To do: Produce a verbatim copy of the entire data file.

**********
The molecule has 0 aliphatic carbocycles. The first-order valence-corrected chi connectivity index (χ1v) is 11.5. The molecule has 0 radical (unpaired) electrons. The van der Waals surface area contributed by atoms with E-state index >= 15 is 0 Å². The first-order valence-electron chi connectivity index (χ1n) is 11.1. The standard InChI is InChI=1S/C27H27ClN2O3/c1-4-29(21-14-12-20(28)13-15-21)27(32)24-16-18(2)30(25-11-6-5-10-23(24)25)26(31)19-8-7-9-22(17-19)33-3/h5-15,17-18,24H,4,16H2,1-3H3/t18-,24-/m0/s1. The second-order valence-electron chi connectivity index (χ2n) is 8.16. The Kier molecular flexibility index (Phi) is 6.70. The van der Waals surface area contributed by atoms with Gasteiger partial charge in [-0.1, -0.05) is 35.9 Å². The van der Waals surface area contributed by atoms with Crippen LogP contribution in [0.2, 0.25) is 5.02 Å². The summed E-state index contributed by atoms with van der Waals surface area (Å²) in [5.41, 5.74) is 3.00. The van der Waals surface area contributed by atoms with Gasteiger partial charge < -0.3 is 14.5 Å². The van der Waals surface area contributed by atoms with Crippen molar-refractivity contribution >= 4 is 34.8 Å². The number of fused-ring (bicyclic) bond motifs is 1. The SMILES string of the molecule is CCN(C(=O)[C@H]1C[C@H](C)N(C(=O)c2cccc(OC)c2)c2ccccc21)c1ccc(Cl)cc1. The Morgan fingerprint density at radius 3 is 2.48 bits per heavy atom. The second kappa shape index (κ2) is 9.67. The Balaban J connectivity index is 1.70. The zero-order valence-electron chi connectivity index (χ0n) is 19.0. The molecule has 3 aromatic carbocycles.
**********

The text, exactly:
The molecule has 0 aliphatic carbocycles. The first-order valence-corrected chi connectivity index (χ1v) is 11.5. The molecule has 0 radical (unpaired) electrons. The van der Waals surface area contributed by atoms with E-state index >= 15 is 0 Å². The first-order valence-electron chi connectivity index (χ1n) is 11.1. The standard InChI is InChI=1S/C27H27ClN2O3/c1-4-29(21-14-12-20(28)13-15-21)27(32)24-16-18(2)30(25-11-6-5-10-23(24)25)26(31)19-8-7-9-22(17-19)33-3/h5-15,17-18,24H,4,16H2,1-3H3/t18-,24-/m0/s1. The second-order valence-electron chi connectivity index (χ2n) is 8.16. The Kier molecular flexibility index (Phi) is 6.70. The van der Waals surface area contributed by atoms with Gasteiger partial charge in [-0.1, -0.05) is 35.9 Å². The van der Waals surface area contributed by atoms with Crippen LogP contribution in [0.2, 0.25) is 5.02 Å². The summed E-state index contributed by atoms with van der Waals surface area (Å²) in [5.41, 5.74) is 3.00. The van der Waals surface area contributed by atoms with Gasteiger partial charge < -0.3 is 14.5 Å². The van der Waals surface area contributed by atoms with Crippen molar-refractivity contribution >= 4 is 34.8 Å². The number of fused-ring (bicyclic) bond motifs is 1. The SMILES string of the molecule is CCN(C(=O)[C@H]1C[C@H](C)N(C(=O)c2cccc(OC)c2)c2ccccc21)c1ccc(Cl)cc1. The Morgan fingerprint density at radius 3 is 2.48 bits per heavy atom. The second kappa shape index (κ2) is 9.67. The Balaban J connectivity index is 1.70. The zero-order valence-electron chi connectivity index (χ0n) is 19.0. The molecule has 3 aromatic carbocycles.